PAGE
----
how to search files on the linux terminal

How to Search Files on the Linux Terminal

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Finding files and directories in Linux is a very difficult task compared to Windows operating system. Especially if you are working on the server operating system without a Desktop interface. There are several ways to search files and directories in Linux. The simple and easiest way is to use the Linux terminal to search or locate files.

The find and locate are the most popular command-line tool used to search files and directories in Linux. The find command allows you to search for files and directories based on an expression. This way you can search files and directories based on their size, date, type, and ownership.

In this post, we will show you how to search files on the Linux terminal using the find and locate commands.

Prerequisites

  • A Linux VPS with root access enabled, or a user with sudo privileges.

Log in and Update Packages

First, we’re going to need to log into our server using SSH. You can do that by entering this command:

ssh root@IP_Address -p Port_Number

Remember to replace root with your username if you are not using the root user. Change IP_Address and Port_Number according to your server’s IP address and SSH port number.

Once you are logged in, you should update all of your packages to their latest available versions.

apt-get update -y
apt-get upgrade -y

Once all the packages are up-to-date, restart your server to apply the configuration changes.

Search Files by Name

The find command allows you to search a specific file by its name. You can use the find command with -name option followed by the file name that you want to search.

For example, to search a file named file1.txt in the /etc directory, run the following command:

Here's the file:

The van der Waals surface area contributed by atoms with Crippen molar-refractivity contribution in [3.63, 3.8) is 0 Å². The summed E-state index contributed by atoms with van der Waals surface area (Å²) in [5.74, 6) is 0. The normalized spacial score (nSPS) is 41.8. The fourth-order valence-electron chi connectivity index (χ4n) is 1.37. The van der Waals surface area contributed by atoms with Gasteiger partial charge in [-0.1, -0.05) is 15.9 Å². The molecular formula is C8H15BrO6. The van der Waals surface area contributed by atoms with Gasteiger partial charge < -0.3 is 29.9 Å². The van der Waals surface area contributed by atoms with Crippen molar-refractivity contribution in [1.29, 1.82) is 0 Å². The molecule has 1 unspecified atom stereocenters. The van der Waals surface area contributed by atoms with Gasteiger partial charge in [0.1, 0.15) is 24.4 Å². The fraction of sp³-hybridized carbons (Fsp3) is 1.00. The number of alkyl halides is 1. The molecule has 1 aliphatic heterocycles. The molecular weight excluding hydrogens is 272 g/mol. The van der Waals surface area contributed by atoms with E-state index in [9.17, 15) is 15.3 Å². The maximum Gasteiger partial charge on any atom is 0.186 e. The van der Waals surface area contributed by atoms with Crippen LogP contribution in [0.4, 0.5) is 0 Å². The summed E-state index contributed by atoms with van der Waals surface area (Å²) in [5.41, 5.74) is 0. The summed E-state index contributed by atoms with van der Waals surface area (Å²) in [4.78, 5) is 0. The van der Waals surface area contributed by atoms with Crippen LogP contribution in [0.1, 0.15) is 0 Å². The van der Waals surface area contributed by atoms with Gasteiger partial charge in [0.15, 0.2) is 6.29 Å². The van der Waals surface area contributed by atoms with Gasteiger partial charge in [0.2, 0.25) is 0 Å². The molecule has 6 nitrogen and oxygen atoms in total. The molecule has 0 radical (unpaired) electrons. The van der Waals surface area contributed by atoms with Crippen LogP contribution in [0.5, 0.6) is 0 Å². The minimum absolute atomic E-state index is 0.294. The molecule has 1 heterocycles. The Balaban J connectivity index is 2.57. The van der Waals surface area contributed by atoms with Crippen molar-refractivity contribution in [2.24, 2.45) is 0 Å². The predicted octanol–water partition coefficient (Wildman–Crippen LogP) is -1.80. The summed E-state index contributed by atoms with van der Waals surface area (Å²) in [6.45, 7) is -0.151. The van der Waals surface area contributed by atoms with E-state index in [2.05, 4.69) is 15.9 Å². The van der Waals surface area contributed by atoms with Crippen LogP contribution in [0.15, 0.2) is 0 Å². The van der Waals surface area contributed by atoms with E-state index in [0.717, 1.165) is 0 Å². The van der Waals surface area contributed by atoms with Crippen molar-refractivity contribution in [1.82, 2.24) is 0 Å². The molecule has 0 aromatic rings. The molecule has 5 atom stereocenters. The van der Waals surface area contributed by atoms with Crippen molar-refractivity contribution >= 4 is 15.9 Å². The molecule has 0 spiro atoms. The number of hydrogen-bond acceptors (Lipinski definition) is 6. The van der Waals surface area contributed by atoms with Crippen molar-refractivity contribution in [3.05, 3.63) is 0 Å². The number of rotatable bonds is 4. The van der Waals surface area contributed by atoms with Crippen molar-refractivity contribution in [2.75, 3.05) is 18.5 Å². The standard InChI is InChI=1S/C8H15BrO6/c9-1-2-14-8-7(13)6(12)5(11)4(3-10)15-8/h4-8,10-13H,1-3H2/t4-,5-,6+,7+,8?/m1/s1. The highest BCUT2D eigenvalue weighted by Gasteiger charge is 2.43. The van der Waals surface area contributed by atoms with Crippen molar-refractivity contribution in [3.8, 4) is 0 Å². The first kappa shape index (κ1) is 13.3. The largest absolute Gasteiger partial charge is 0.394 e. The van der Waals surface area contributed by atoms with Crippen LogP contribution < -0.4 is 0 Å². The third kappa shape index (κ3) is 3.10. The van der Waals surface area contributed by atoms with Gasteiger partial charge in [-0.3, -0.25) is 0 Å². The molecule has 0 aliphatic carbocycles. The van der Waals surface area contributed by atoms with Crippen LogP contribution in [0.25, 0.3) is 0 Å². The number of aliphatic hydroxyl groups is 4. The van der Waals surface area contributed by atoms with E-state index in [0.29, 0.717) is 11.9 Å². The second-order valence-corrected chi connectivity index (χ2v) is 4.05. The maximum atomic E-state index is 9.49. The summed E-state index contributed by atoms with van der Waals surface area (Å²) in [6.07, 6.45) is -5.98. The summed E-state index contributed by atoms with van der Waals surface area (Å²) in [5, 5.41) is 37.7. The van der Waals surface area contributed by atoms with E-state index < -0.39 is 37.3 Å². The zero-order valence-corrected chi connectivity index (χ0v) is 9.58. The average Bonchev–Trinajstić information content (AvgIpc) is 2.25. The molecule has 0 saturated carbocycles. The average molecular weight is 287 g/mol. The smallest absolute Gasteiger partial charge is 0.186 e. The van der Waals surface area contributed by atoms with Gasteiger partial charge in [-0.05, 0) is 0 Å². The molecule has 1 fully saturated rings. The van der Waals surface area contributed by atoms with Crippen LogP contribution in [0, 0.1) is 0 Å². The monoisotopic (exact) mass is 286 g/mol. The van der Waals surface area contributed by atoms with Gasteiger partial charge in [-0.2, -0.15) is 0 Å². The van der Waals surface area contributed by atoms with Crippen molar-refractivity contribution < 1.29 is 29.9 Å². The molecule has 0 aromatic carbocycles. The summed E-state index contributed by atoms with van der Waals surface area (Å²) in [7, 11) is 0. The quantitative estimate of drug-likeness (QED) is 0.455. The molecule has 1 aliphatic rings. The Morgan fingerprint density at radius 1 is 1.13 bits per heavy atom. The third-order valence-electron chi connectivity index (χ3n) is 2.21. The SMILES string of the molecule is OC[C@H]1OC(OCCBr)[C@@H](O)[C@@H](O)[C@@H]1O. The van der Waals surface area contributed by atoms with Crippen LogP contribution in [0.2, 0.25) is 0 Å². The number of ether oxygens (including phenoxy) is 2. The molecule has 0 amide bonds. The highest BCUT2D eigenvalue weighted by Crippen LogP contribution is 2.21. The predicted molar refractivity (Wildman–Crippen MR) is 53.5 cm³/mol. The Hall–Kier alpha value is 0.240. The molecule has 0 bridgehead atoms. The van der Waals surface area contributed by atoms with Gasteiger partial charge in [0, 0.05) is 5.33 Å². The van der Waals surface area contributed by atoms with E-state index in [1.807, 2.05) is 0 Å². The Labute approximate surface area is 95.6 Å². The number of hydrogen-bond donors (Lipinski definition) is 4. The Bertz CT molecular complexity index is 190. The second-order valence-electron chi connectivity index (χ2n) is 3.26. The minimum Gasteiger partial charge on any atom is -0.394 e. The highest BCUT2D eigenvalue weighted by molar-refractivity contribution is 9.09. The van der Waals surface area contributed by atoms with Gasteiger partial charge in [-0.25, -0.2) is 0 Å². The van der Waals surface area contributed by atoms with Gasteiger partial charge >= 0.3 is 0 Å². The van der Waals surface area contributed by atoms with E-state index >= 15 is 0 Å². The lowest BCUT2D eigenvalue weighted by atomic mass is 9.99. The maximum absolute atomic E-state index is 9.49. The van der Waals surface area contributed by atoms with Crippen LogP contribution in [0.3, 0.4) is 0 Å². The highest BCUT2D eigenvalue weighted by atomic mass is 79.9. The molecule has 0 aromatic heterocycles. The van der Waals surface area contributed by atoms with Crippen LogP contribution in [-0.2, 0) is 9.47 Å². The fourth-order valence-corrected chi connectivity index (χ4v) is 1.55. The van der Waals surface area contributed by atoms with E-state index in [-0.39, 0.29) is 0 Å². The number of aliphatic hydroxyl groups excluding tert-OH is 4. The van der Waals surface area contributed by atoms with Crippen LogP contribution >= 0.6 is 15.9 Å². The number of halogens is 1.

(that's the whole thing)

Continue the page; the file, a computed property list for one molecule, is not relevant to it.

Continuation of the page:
find /etc -type -f -name file1.txt

If you want to ignore the case during the file search, use the -i option as shown below:

find /etc -type -f -iname file1.txt

You can use the following option if you want to search for a specific file type:

  • f – regular file
  • d – directory
  • l – symbolic link
  • c – character devices
  • b – block devices

Search Files by Extension

You can use the asterisk * symbol before any extension to find all files that end with specific extensions including, .txt, .png, .pdf, .mp4, etc.

For example, to search all files with extensions .png in the /opt directory, run the following command:

find /opt -type f -name '*.png'

This command will search all PNG files located inside /opt directory.

Search Files by Size

You can search a file based on their size using the -size option followed by size criteria.

For example, to search all files less than 2 MB inside /home directory, run the following command:

find /home -type f -size -2M

You can use the + symbol before the size if you want to search files greater than 2 MB:

find /home -type f +size -2M

You can also specify the size range during the file search.

For example, to search all files between 2 MB and 10 MB, run the following command:

find /home -type f -size +2M -size 10M

Use the following options to specify the size in KB, MB, GB, and more.

  • c – bytes
  • k – Kilobytes
  • M – Megabytes
  • G – Gigabytes
  • b – 512-byte

Search Files by Modification Time

The find command can search a file based on its modification, access, and change time.

For example, to search PHP files inside /home directory that have been modified in the last 10 days, run the following command:

find /home -name "*.php" -mtime 10

You can use the + symbol if you want to find all files that have been modified more than 10 days.

find /home -name "*.php" -mtime +10

Search Files by Permissions

You can use the find command with the -perm option to search a file based on their permissions.

For example, to search all files inside the /etc directory with permissions of exactly 764, run the following command:

find /etc -perm 764

Search Files Using the Locate Command

The locate is another command-line tool that allows you to search for a file in Linux. The locate command is much faster than other tools because it uses a database file to perform the search instead of searching your local hard disks.

For example, to search a file named rc.local, run the following command:

locate rc.local

If you want to count the number of search keywords is matched, use the -c option.

locate -c rc.local

Conclusion

In the above post, we explained how to search for a file using the find and locate command in Linux. I hope you have now enough understanding of how to search a file in your Linux system using the terminal.

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